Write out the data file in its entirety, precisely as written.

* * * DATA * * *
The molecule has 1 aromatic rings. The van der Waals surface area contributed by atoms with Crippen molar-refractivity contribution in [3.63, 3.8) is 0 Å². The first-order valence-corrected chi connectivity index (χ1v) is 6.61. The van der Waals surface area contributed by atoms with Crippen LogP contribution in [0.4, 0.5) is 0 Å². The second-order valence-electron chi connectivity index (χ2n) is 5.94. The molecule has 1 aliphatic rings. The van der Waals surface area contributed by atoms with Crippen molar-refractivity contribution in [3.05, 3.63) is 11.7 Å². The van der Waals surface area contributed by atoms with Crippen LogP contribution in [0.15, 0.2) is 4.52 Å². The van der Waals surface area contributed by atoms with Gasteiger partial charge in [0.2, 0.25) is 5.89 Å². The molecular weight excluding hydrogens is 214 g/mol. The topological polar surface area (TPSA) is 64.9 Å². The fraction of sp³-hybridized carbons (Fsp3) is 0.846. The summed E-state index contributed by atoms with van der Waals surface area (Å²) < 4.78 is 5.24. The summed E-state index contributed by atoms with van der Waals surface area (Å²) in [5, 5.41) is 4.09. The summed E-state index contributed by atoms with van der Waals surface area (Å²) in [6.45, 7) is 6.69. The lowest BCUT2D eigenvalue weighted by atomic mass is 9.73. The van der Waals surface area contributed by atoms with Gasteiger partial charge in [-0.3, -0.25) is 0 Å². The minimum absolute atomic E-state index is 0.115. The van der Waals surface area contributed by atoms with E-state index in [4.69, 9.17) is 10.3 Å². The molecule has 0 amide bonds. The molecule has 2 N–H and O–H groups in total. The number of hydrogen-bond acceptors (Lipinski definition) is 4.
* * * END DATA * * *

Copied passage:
The molecule has 1 aromatic rings. The van der Waals surface area contributed by atoms with Crippen molar-refractivity contribution in [3.63, 3.8) is 0 Å². The first-order valence-corrected chi connectivity index (χ1v) is 6.61. The van der Waals surface area contributed by atoms with Crippen LogP contribution in [0.4, 0.5) is 0 Å². The second-order valence-electron chi connectivity index (χ2n) is 5.94. The molecule has 1 aliphatic rings. The van der Waals surface area contributed by atoms with Crippen molar-refractivity contribution in [3.05, 3.63) is 11.7 Å². The van der Waals surface area contributed by atoms with Crippen LogP contribution in [0.15, 0.2) is 4.52 Å². The van der Waals surface area contributed by atoms with Gasteiger partial charge in [0.2, 0.25) is 5.89 Å². The molecular weight excluding hydrogens is 214 g/mol. The topological polar surface area (TPSA) is 64.9 Å². The fraction of sp³-hybridized carbons (Fsp3) is 0.846. The summed E-state index contributed by atoms with van der Waals surface area (Å²) < 4.78 is 5.24. The summed E-state index contributed by atoms with van der Waals surface area (Å²) in [5, 5.41) is 4.09. The summed E-state index contributed by atoms with van der Waals surface area (Å²) in [6.45, 7) is 6.69. The lowest BCUT2D eigenvalue weighted by atomic mass is 9.73. The van der Waals surface area contributed by atoms with Gasteiger partial charge in [-0.3, -0.25) is 0 Å². The minimum absolute atomic E-state index is 0.115. The van der Waals surface area contributed by atoms with E-state index in [4.69, 9.17) is 10.3 Å². The molecule has 0 amide bonds. The molecule has 2 N–H and O–H groups in total. The number of hydrogen-bond acceptors (Lipinski definition) is 4.